Farwell my friend. *And with that the curtian drops* and i mark this thread with {{resolved}}. Tiptoety talk 19:47, 24 January 2008 (UTC)


Libel alert -- change to Main Page (In the News) needed immediately[edit]

Resolved

The Jerome Kervial entry on "In the News" is written in a way that could expose Wikipedia to libel danger.

I have brought this up at Talk:Main Page, but I believe the matter is urgent enough to require immediate administrator intervention.

I have posted an short explanation of the issue and suggested replacement wording on Talk:Main Page under "Errors in In the News." -- Mwalcoff (talk) 04:37, 25 January 2008 (UTC)

It's been reworded by Hbdragon88 (talk · contribs). --Elkman (Elkspeak) 05:39, 25 January 2008 (UTC)

Current Arbcom with fairly broad implications[edit]

Hi folks, this case has issues within it on editor behaviour which go past the original brief and may affect other areas of wikipedia. I have thrown up a suggestion here in the workshop which would have broader implications and I encourage people to read (if you can't get the context have a browse through the rest of it if you have time). cheers, Casliber (talk · contribs) 03:56, 23 January 2008 (UTC)

Yes, take a look. The basic question is "How much fancruft should Wikipedia have?" The big problem used to be band articles, but standards seem to have been established there. The issue with bands was "are they notable?" The issue with TV is "how much detail is too much?", which is a tough concept to define, although WP:FICT tries. --John Nagle (talk) 20:00, 23 January 2008 (UTC)


WP:SNO closing at Wikipedia:Articles for deletion/Thomas Wilcher[edit]

It would be a WP:COI if I performed the WP:SNOW at Wikipedia:Articles for deletion/Thomas Wilcher, but it is getting might blustery.--TonyTheTiger (t/c/bio/WP:CHICAGO/WP:LOTD) 07:52, 23 January 2008 (UTC)

I'm thinking the discussion should go for a little while longer. It might actually spur some discussion about the notability of athletes' biographies. If the nominator changes his mind later, or if there's a slew of "keep" votes after another day and no "delete" votes, then the snowball clause would be appropriate. --Elkman (Elkspeak) 16:24, 23 January 2008 (UTC)


The Rogue Penguin[edit]

The Rogue Penguin is refusing to allow an addition to the article Shinigami (Death Note) . The addition deals with the thought that the mysterious Shinigami that appears in the Death Note director's cut special could be Light Yagami. The modification I have been attempting to make is one stating that there is speculation that the Shinigami may be Light Yagami. This does not imply that the Shinigami IS Light, it merely states that there are those who think it that he is, or may, be Light.

The statement that there are those who think the Shinigami to be Light is a FACT. There are many arguments over whether or not he may be, but the arguments ARE existent and should not be ignored. This can be seen in the past modifications of the article and in a few outside sources as well:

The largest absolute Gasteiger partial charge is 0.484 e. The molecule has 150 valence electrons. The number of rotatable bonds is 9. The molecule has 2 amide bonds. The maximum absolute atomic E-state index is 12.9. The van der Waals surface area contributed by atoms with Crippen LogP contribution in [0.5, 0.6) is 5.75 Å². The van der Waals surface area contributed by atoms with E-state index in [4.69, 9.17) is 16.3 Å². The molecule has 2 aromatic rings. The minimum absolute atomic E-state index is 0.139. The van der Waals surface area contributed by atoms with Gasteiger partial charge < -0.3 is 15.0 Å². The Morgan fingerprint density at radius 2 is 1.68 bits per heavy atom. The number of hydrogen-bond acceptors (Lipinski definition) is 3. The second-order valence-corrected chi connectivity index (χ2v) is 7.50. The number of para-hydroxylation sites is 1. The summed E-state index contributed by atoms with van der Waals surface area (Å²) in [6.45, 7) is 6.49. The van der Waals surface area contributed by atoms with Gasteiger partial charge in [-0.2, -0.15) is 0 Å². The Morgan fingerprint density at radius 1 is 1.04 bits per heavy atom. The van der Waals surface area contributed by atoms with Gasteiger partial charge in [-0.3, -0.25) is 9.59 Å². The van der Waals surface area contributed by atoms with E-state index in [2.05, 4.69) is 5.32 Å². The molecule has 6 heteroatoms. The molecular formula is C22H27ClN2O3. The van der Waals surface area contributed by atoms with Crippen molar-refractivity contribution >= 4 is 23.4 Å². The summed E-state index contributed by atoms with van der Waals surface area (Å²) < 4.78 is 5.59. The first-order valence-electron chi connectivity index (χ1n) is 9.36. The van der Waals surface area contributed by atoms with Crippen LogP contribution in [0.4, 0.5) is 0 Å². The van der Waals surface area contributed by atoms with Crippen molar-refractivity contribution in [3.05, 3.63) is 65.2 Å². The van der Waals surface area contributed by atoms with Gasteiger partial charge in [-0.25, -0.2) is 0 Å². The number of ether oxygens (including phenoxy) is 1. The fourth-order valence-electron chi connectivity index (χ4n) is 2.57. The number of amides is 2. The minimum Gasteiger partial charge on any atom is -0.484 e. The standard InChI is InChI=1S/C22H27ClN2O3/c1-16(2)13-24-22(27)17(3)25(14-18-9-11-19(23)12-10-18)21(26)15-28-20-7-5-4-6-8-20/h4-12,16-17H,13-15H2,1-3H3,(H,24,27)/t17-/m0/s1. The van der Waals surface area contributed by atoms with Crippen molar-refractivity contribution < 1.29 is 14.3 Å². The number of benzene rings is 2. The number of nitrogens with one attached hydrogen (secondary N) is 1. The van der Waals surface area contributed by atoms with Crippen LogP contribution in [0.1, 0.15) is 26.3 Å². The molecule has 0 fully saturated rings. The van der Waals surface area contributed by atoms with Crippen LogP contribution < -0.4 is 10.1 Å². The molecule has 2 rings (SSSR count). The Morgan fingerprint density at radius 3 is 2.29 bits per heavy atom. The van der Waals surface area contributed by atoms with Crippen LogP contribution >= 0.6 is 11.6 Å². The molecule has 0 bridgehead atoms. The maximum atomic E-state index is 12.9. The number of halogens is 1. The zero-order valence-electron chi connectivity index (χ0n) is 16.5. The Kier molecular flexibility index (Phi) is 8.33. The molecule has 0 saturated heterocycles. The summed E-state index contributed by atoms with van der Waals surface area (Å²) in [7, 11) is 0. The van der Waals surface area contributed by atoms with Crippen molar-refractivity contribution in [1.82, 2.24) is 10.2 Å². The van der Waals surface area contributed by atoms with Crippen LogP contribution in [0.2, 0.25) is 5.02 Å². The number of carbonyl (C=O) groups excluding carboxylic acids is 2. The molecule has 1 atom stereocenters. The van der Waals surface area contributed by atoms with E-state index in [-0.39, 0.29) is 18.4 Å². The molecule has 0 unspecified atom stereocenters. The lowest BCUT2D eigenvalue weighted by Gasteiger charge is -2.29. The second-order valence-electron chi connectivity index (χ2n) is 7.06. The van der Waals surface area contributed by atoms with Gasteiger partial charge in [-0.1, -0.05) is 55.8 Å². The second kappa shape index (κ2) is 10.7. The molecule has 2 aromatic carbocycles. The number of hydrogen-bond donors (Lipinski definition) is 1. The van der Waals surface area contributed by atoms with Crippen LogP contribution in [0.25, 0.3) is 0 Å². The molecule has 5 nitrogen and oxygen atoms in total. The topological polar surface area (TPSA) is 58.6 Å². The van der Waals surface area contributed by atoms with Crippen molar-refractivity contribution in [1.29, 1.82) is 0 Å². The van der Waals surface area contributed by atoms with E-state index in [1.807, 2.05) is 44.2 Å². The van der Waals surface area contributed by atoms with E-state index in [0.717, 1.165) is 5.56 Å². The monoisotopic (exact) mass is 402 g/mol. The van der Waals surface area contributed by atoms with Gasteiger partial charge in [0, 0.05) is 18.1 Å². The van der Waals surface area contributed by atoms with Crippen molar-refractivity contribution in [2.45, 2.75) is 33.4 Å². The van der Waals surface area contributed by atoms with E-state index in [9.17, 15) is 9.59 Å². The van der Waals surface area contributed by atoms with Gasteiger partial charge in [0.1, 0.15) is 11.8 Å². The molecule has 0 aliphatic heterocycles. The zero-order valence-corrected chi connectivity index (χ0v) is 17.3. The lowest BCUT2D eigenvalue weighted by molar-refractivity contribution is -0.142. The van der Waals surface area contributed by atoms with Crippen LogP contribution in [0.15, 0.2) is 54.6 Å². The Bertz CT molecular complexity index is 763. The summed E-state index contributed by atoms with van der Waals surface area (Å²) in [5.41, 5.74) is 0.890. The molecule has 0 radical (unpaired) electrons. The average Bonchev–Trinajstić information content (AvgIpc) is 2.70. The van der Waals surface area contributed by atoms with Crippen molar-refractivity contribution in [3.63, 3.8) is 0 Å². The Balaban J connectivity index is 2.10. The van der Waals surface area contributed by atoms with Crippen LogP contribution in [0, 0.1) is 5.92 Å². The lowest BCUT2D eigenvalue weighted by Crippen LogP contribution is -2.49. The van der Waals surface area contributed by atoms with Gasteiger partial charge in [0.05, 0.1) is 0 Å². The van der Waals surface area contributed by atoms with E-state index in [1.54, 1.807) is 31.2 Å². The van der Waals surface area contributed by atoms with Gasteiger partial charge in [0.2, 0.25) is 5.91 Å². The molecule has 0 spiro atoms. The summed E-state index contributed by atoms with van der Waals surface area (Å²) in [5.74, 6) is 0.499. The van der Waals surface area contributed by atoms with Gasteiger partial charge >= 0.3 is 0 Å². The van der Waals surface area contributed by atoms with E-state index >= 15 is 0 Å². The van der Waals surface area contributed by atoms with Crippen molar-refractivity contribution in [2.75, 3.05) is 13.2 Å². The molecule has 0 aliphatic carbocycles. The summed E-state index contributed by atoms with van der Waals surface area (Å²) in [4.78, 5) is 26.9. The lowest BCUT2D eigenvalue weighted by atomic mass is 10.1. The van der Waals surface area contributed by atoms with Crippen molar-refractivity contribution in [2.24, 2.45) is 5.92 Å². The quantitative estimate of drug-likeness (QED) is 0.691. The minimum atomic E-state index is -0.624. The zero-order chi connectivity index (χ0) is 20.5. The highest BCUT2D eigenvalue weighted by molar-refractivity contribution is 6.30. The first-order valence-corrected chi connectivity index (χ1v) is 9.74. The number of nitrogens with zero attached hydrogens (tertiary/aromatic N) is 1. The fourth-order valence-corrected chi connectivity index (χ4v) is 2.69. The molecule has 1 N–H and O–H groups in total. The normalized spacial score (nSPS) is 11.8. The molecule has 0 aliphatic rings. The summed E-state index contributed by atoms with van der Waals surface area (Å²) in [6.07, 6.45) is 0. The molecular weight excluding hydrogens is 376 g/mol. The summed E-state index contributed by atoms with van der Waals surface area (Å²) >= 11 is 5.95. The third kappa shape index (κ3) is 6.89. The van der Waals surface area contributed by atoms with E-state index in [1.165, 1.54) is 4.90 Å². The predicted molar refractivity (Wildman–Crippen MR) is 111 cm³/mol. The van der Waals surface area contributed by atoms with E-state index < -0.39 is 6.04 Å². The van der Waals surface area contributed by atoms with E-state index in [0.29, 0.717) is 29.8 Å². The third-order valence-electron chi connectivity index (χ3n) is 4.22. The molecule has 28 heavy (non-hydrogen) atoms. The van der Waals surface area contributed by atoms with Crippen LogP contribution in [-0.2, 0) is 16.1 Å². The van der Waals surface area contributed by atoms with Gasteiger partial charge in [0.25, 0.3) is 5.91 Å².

[4]

[5]

[6]

The Rogue Penguin has decided to ignore this fact stating: "it would be unsourced speculation"

Speculation is a theory that is not (or very lightly) supported by evidence. Siting speculation with a 'credible source' would be almost impossible as the entire idea of speculation is that it is not credible.

The fact is, many people THINK that the Shinigami is (or may) be Light. The fact that it is a thought that is shared by a generally wide community would be reason enough to include it in the article while making sure to state that it is only speculation so as to let the reader know that there are people who believe it to be true, and it adds another way of looking at the ending scene which generates healthy discussion (as can be seen in the outside links above).

To ignore an idea out of arrogance is foolish.

Bokugakira (talk) 08:53, 23 January 2008 (UTC)

No, he is following policy, WP:V in particular. - Caribbean~H.Q. 08:56, 23 January 2008 (UTC)
I'd specify to undue weight. I don't find it relevant what three or thirty bloggers, posters, or videographers think unless they happen to be "people you should listen to", for example experts in that area. Random opinions don't add to the content imho.Wjhonson (talk) 09:50, 23 January 2008 (UTC)

Would a mention of the quote (using the source [7] ) be acceptable if it carried no opinion? Then it would just be additional information, no speculation involved.

Bokugakira (talk) 21:21, 23 January 2008 (UTC)

It would appear plausible that TV.com is a reliable source for a synopsis of an episode. I am not myself familiar with that site. The main question to ask is, are these synopsis writen by the staff at tv.com, or are they submitted by any member of the general public. The fact that a page happens to allow additional forum comments isn't relevant, imho, to what other content the page may contain. Many reliable source bloggers allow comments and yet they are experts in their fields and may be cited as such. If you and the other editors have further comments, it would be judicious to take them to either the Talk page at verifiability or the reliable sources noticeboard. Thanks, and have a great day. Wjhonson (talk) 21:27, 23 January 2008 (UTC)
TV.com show info is almost entirely user-submitted. It's not a reliable source. — Trust not the Penguin (T | C) 22:18, 23 January 2008 (UTC)


The vandalism of 99.237.253.131 (aka HinduMuslim)[edit]